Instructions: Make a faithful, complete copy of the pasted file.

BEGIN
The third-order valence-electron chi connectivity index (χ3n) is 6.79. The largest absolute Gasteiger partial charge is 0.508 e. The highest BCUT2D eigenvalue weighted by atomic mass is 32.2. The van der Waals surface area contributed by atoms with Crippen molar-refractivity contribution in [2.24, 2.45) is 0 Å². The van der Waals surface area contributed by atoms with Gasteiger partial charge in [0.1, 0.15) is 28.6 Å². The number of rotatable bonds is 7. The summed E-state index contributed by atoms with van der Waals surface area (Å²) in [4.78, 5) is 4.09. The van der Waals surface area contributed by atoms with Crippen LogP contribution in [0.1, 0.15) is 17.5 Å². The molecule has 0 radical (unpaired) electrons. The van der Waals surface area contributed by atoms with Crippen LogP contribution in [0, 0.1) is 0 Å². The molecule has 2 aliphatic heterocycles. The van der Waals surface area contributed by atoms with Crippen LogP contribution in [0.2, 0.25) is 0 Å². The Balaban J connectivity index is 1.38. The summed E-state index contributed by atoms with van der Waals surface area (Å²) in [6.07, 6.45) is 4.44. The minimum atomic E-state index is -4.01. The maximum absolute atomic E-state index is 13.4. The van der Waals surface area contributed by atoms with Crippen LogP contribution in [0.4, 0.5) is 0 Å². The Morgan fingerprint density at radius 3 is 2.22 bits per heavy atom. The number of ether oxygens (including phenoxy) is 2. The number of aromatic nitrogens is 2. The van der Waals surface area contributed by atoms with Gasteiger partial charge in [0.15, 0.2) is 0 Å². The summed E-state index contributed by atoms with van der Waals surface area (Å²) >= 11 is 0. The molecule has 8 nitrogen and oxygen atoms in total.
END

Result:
The third-order valence-electron chi connectivity index (χ3n) is 6.79. The largest absolute Gasteiger partial charge is 0.508 e. The highest BCUT2D eigenvalue weighted by atomic mass is 32.2. The van der Waals surface area contributed by atoms with Crippen molar-refractivity contribution in [2.24, 2.45) is 0 Å². The van der Waals surface area contributed by atoms with Gasteiger partial charge in [0.1, 0.15) is 28.6 Å². The number of rotatable bonds is 7. The summed E-state index contributed by atoms with van der Waals surface area (Å²) in [4.78, 5) is 4.09. The van der Waals surface area contributed by atoms with Crippen LogP contribution in [0.1, 0.15) is 17.5 Å². The molecule has 0 radical (unpaired) electrons. The van der Waals surface area contributed by atoms with Crippen LogP contribution in [0, 0.1) is 0 Å². The molecule has 2 aliphatic heterocycles. The van der Waals surface area contributed by atoms with Crippen LogP contribution in [0.2, 0.25) is 0 Å². The Balaban J connectivity index is 1.38. The summed E-state index contributed by atoms with van der Waals surface area (Å²) in [6.07, 6.45) is 4.44. The minimum atomic E-state index is -4.01. The maximum absolute atomic E-state index is 13.4. The van der Waals surface area contributed by atoms with Crippen LogP contribution in [0.4, 0.5) is 0 Å². The Morgan fingerprint density at radius 3 is 2.22 bits per heavy atom. The number of ether oxygens (including phenoxy) is 2. The number of aromatic nitrogens is 2. The van der Waals surface area contributed by atoms with Gasteiger partial charge in [0.15, 0.2) is 0 Å². The summed E-state index contributed by atoms with van der Waals surface area (Å²) >= 11 is 0. The molecule has 8 nitrogen and oxygen atoms in total.